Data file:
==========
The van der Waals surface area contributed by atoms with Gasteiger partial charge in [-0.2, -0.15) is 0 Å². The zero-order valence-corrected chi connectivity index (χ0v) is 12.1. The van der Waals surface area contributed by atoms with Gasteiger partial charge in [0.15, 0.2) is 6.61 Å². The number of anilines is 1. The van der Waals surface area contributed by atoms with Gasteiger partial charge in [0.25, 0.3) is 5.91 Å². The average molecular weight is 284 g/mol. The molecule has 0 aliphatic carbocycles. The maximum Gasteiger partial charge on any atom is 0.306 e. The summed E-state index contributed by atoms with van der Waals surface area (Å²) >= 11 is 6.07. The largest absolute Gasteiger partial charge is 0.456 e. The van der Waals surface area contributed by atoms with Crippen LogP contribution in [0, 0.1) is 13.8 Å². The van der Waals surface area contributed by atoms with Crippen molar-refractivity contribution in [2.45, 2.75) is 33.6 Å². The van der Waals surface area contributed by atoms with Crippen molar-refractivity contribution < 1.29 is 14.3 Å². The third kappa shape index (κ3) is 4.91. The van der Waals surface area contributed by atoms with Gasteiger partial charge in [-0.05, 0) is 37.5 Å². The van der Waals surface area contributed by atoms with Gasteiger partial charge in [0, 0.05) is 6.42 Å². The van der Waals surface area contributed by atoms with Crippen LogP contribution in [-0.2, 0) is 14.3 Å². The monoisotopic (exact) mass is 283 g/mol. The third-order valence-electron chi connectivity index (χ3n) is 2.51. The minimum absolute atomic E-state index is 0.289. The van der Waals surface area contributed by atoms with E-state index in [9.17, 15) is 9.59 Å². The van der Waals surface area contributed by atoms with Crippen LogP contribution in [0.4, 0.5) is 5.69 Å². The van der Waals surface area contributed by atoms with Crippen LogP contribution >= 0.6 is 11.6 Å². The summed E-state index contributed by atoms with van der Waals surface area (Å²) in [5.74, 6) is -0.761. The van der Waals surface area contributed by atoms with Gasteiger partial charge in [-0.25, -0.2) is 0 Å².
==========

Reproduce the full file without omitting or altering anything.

The van der Waals surface area contributed by atoms with Gasteiger partial charge in [-0.2, -0.15) is 0 Å². The zero-order valence-corrected chi connectivity index (χ0v) is 12.1. The van der Waals surface area contributed by atoms with Gasteiger partial charge in [0.15, 0.2) is 6.61 Å². The number of anilines is 1. The van der Waals surface area contributed by atoms with Gasteiger partial charge in [0.25, 0.3) is 5.91 Å². The average molecular weight is 284 g/mol. The molecule has 0 aliphatic carbocycles. The maximum Gasteiger partial charge on any atom is 0.306 e. The summed E-state index contributed by atoms with van der Waals surface area (Å²) >= 11 is 6.07. The largest absolute Gasteiger partial charge is 0.456 e. The van der Waals surface area contributed by atoms with Crippen LogP contribution in [0, 0.1) is 13.8 Å². The van der Waals surface area contributed by atoms with Crippen molar-refractivity contribution in [2.45, 2.75) is 33.6 Å². The van der Waals surface area contributed by atoms with Crippen molar-refractivity contribution < 1.29 is 14.3 Å². The third kappa shape index (κ3) is 4.91. The van der Waals surface area contributed by atoms with Gasteiger partial charge in [-0.05, 0) is 37.5 Å². The van der Waals surface area contributed by atoms with Gasteiger partial charge in [0, 0.05) is 6.42 Å². The van der Waals surface area contributed by atoms with Crippen LogP contribution in [-0.2, 0) is 14.3 Å². The monoisotopic (exact) mass is 283 g/mol. The third-order valence-electron chi connectivity index (χ3n) is 2.51. The minimum absolute atomic E-state index is 0.289. The van der Waals surface area contributed by atoms with E-state index in [9.17, 15) is 9.59 Å². The van der Waals surface area contributed by atoms with Crippen LogP contribution in [0.4, 0.5) is 5.69 Å². The van der Waals surface area contributed by atoms with Crippen LogP contribution >= 0.6 is 11.6 Å². The summed E-state index contributed by atoms with van der Waals surface area (Å²) in [5.74, 6) is -0.761. The van der Waals surface area contributed by atoms with Gasteiger partial charge in [-0.25, -0.2) is 0 Å².